For houses, structurally, the basement walls typically form the foundations. In warmer climates, houses often do not have basements. In colder climates, the foundation must be below the frost line. Unless constructed in very cold climates, the frostline is not so deep as to justify an entire level below ground. Some designs elect to simply leave a crawlspace under the house rather than a full basement. Most other designs justify further excavations to create a full height basement sufficient for another level of living space. Even so, basements in North America are typically only 7 feet 10 inches in height rather than the standard full 8 feet of the main floors. Older homes may have even lower basement heights as the basement walls were concrete block and thus could be customized to any height. Modern builders offer higher basements as an option.
The concrete floor in most basements is structurally not part of the foundation; only the basement walls are. If there are posts supporting a mainfloor beam, these posts typically go right through the basement floor to a footing underneath the basement floor. It is the footing that supports the post and the footing is part of the house foundation. Loadbearing wood stud walls will rest directly on the concrete floor. Underneath the concrete floor is typically gravel or crushed stone to facilitate drainage. The floor is typically 4 inches thick and rests on top of the foundation footings. The floor itself is typically sloped towards a drain point in case of leaks.
Basement floor drains needs to be filled regularly to prevent the trap from drying out and sewer gas escaping into the basement. The drain trap can be topped up automatically by the condensation from air conditioners or high-efficiency furnaces. A small tube from another downpipe is sometimes used to keep the trap from drying out. Some advocate the use of special "radon gas" traps. In areas where storm and sanitary sewers are combined and there is the risk of sewage backing up, backflow prevention valves in all basement drains is recommended.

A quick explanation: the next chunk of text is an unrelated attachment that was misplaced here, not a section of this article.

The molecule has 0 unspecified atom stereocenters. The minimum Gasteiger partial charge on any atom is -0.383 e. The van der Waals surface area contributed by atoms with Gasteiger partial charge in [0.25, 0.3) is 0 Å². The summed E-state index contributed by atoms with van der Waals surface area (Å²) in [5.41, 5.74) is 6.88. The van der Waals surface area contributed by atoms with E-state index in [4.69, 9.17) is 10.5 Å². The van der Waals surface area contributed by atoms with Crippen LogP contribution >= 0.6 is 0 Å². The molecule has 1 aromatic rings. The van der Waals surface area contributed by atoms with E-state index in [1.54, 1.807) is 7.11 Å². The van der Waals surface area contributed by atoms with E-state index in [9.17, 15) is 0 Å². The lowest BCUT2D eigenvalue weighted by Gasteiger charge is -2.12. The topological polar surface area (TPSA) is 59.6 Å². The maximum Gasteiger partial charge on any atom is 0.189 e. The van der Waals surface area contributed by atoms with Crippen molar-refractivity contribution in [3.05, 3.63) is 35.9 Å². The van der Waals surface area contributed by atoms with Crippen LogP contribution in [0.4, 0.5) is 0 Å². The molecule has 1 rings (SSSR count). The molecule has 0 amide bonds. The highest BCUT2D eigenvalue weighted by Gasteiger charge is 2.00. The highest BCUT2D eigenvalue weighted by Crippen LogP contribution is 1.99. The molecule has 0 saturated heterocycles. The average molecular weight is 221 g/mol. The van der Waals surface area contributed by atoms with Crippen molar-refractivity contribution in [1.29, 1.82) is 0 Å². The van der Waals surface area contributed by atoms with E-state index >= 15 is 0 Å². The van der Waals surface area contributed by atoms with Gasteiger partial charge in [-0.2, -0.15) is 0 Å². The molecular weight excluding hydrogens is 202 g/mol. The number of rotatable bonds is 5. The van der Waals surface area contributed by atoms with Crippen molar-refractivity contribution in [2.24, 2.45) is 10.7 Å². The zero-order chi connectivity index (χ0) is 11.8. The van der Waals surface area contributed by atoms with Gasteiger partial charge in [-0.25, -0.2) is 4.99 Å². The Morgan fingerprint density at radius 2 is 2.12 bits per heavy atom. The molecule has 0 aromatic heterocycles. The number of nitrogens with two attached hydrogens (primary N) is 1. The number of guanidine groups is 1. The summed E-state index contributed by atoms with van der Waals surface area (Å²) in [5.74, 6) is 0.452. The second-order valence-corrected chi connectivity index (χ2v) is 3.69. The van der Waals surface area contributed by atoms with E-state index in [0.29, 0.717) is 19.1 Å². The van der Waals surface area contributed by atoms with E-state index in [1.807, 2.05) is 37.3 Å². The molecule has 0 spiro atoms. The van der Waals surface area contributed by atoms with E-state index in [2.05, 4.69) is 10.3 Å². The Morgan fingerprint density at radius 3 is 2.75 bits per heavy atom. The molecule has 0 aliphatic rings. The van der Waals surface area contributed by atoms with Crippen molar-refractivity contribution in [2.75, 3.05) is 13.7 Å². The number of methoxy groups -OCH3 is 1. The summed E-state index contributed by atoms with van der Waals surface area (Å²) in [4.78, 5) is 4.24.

A "walk out" basement is a modern architectural form where the house is situated on a slope and part of the basement is above ground. Occupants can "walk out" at that point without having to use stairs. For example, if the ground slopes downwards towards the back of the house, the basement is at or above grade (ground level) at the back of the house. It is a modern design because of the added complexity of uneven foundations: where the basement is above grade, the foundation is deeper at that point and still must be below the frostline.
A "look out" basement is where the basement walls extend sufficiently above ground level that some of the basement windows are above grade. Where the site slopes only gently and insufficient for a walk out basement, a look out basement will result. Sometimes, a look out basement is deliberately constructed even on a flat site. The advantage is that the basement windows are all above grade. The disadvantage is that the main floor entry is above grade as well requiring steps to get up to the main floor. The "raised" bungalow design solves this by lowering the entry half-way between the main floor and basement to make a dramatic, high-ceiling foyer. It is a very economical design because the basement is shallower and excavation costs are minimized.